# Cutting Paper Squares

# Cutting Paper Squares

JimNero009 + 3 comments Make sure you have enough memory to store the numbers ;)

mike_gorczynski + 0 comments Cheers mate. I was absolutely sure i figured it out so WHY IT WAS FAILING.

kinda silly, because it's a math problem, not core Java or Data structures problem.

fheil0815 + 0 comments kinda stupid. you would only need to add 1 line if the data types were correct.

sairajd044 + 0 comments Not a problem in Python

Bibliophage + 0 comments Each time a piece of paper is cut it becomes 2 pieces, adding 1 to the total number of pieces. Therefore to make x pieces from 1 piece there needs to be x-1 cuts, so the final answer is (n*m)-1.

Interestingly, this principle means that the cuts can be made in any order and configuration.

TheCelestial_25 + 0 comments The reason beind mn - 1 can be understood like this. Forget about any grid for a moment, just imagine a simple piece of paper. Any cut on the paper will give rise to a new piece. If you make 1 cut to a single piece, it will give rise to 1 extra piece. If you further make a cut on any of those pieces, your count increases by one. In total, we need mn pieces, given each is 1x1. We don't have to make mn cuts, because there is already one piece at the beginning. So, we make mn - 1 cuts.

n_nenkov + 0 comments Those are not really math problems, but "take-care-of-large-integers" problems !!!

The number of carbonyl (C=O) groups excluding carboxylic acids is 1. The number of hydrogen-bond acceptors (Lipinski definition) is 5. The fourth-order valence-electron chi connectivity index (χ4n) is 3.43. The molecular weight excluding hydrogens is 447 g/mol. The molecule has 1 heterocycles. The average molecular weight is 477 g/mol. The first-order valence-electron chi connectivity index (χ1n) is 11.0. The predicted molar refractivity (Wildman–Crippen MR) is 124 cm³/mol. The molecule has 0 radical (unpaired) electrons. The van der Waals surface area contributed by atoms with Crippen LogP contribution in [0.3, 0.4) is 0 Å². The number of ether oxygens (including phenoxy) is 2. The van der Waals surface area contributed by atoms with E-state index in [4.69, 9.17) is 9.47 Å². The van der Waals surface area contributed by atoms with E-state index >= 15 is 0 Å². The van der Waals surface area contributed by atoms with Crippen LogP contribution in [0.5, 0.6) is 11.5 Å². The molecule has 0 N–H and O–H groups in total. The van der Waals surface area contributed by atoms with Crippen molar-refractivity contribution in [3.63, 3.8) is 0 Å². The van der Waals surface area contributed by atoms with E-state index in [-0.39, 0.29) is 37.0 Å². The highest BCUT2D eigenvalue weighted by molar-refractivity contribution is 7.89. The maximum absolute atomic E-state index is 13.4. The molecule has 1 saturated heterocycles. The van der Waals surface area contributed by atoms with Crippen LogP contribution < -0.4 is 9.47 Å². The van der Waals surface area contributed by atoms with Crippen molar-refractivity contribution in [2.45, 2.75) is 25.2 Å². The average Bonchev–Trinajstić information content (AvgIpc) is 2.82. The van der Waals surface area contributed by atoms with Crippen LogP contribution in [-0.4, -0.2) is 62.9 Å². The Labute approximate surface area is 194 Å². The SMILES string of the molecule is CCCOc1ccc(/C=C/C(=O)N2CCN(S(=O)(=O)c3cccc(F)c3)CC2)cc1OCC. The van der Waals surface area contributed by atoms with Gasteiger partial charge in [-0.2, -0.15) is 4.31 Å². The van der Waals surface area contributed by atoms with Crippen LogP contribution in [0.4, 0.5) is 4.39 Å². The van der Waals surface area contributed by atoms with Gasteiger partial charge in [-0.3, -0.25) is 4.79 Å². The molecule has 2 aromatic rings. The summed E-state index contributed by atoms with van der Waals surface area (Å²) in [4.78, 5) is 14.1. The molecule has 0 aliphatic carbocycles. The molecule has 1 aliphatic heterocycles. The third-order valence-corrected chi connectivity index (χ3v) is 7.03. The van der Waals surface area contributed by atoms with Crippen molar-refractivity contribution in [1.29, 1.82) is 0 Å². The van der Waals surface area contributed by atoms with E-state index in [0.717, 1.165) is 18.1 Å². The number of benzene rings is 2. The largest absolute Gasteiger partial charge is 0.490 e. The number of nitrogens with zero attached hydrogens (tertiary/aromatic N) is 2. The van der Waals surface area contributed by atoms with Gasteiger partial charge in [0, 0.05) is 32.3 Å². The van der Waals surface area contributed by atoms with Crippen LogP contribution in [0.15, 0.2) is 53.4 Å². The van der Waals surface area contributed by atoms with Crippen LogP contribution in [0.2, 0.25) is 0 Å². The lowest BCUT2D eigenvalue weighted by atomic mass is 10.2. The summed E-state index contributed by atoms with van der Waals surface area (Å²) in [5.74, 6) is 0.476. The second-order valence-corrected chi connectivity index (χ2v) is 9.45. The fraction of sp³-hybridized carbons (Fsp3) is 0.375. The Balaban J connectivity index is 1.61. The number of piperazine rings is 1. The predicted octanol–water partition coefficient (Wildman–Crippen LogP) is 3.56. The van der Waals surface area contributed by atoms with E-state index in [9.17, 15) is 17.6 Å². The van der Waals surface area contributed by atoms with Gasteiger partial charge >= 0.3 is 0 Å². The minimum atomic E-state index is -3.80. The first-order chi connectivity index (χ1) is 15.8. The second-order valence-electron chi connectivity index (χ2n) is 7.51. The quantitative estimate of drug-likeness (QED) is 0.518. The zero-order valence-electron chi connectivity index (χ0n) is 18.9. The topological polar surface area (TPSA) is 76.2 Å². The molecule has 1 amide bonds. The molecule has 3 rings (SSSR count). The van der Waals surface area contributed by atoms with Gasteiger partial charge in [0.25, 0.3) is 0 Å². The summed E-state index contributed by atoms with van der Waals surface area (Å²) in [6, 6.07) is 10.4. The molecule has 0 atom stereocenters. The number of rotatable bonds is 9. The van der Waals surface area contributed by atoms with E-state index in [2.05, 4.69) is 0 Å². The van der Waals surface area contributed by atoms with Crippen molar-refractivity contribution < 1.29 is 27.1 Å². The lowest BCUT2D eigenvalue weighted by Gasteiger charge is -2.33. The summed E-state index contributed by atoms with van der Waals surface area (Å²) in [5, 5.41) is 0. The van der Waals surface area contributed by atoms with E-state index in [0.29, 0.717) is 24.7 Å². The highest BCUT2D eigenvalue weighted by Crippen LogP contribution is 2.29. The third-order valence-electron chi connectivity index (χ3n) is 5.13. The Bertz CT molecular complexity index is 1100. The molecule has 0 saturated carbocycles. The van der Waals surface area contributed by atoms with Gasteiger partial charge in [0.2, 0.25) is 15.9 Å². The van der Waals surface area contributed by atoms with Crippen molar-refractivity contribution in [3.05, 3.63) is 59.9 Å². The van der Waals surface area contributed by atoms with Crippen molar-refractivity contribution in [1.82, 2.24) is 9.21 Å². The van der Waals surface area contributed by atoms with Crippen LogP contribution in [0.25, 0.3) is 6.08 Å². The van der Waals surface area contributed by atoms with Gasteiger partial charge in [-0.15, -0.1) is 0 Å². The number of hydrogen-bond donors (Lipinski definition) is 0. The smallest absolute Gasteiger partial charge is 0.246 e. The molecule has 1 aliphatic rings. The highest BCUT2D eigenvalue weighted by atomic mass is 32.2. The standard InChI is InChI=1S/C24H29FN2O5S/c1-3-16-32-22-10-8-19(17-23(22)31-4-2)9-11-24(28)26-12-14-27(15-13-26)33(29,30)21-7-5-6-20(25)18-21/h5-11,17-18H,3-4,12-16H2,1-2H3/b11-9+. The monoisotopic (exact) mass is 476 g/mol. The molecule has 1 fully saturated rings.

Oh, c'mon you guys !!!

import java.util.*; public class Solution { public static void main(String[] args) { Scanner sc = new Scanner(System.in); System.out.println((sc.nextLong())*(sc.nextLong())-1); } }

SquatchingMan + 1 comment I thought I was doing it right, but then needed to change the pre-written int's in main to long int's. c++ for those who run into the same issue.

SHIVUCODE + 0 comments yes... thanks

shell87301 + 0 comments Really??

#include <bits/stdc++.h> using namespace std; int main() { long long int n, m; cin >> n >> m; cout << m*n-1 << endl; return 0; }

atulmshr83 + 0 comments simple c++ code with data storing in as big datatype as long long int.

#include <bits/stdc++.h> using namespace std; unsigned long long int solve(unsigned long long int n, unsigned long long int m){ // Complete this function unsigned long long int row = n; unsigned long long int column = m; unsigned long long int count = (((row-1)*column)+(column-1)); return count; } int main() { unsigned long long int n; unsigned long long int m; cin >> n >> m; unsigned long long int result = solve(n, m); cout << result << endl; return 0; }

K_padaliya + 0 comments I tried recursion. Works fine no memory issues

static long solve(int n, int m) { if(n==1 & m==1) { return 0; } else if((n==1 & m>1)||n>1 & m==1) { if(n>m) return n-1; return m-1; } else return (m-1)+m*solve(1,n); }

Aabhas99 + 0 comments *SOLUTION TO THE PROBLEM:**First , try your level best and then , IF you have any problem :**You can visit the link below to have the solution:*https://github.com/Aabhas99/HackerRank-Solution-To-Algorithms

*GOOD LUCK!!ðŸ˜Š*

arnaudrousselqc + 0 comments I wasn't able to find the easy formula so I solved it with recursion:

def solve(n, m, mem): inmem = mem.get((n,m),None) if inmem: return inmem if n > 1 and m > 1: q1 = solve(n//2,m//2,mem) q2 = solve((n+1)//2,(m+1)//2,mem) q3 = solve((n+1)//2,m//2,mem) q4 = solve(n//2,(m+1)//2,mem) mem[(n,m)]=q1+q2+q3+q4+3 return q1+q2+q3+q4+3 mem[(n,m)]=max(n-1,m-1) return max(n-1,m-1)

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